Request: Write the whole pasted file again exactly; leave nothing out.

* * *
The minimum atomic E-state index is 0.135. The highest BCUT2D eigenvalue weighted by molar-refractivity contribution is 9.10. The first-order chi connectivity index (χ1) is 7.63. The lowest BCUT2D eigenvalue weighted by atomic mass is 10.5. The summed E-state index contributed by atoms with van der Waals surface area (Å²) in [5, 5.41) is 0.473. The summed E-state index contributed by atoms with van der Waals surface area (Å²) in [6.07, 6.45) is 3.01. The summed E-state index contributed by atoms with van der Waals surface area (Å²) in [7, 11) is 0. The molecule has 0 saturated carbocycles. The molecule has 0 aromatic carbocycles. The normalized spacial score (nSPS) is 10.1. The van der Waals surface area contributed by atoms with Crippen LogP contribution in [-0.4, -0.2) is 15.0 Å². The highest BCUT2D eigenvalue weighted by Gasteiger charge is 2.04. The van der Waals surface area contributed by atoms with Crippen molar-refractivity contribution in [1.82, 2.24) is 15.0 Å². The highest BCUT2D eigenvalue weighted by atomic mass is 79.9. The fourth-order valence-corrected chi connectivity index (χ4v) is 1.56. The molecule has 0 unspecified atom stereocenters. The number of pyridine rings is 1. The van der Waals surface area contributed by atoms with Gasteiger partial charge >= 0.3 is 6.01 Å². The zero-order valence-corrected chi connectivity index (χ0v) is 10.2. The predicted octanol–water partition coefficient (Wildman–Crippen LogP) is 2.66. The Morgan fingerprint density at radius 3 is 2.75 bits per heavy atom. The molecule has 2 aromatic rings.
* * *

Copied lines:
The minimum atomic E-state index is 0.135. The highest BCUT2D eigenvalue weighted by molar-refractivity contribution is 9.10. The first-order chi connectivity index (χ1) is 7.63. The lowest BCUT2D eigenvalue weighted by atomic mass is 10.5. The summed E-state index contributed by atoms with van der Waals surface area (Å²) in [5, 5.41) is 0.473. The summed E-state index contributed by atoms with van der Waals surface area (Å²) in [6.07, 6.45) is 3.01. The summed E-state index contributed by atoms with van der Waals surface area (Å²) in [7, 11) is 0. The molecule has 0 saturated carbocycles. The molecule has 0 aromatic carbocycles. The normalized spacial score (nSPS) is 10.1. The van der Waals surface area contributed by atoms with Crippen LogP contribution in [-0.4, -0.2) is 15.0 Å². The highest BCUT2D eigenvalue weighted by Gasteiger charge is 2.04. The van der Waals surface area contributed by atoms with Crippen molar-refractivity contribution in [1.82, 2.24) is 15.0 Å². The highest BCUT2D eigenvalue weighted by atomic mass is 79.9. The fourth-order valence-corrected chi connectivity index (χ4v) is 1.56. The molecule has 0 unspecified atom stereocenters. The number of pyridine rings is 1. The van der Waals surface area contributed by atoms with Gasteiger partial charge >= 0.3 is 6.01 Å². The zero-order valence-corrected chi connectivity index (χ0v) is 10.2. The predicted octanol–water partition coefficient (Wildman–Crippen LogP) is 2.66. The Morgan fingerprint density at radius 3 is 2.75 bits per heavy atom. The molecule has 2 aromatic rings.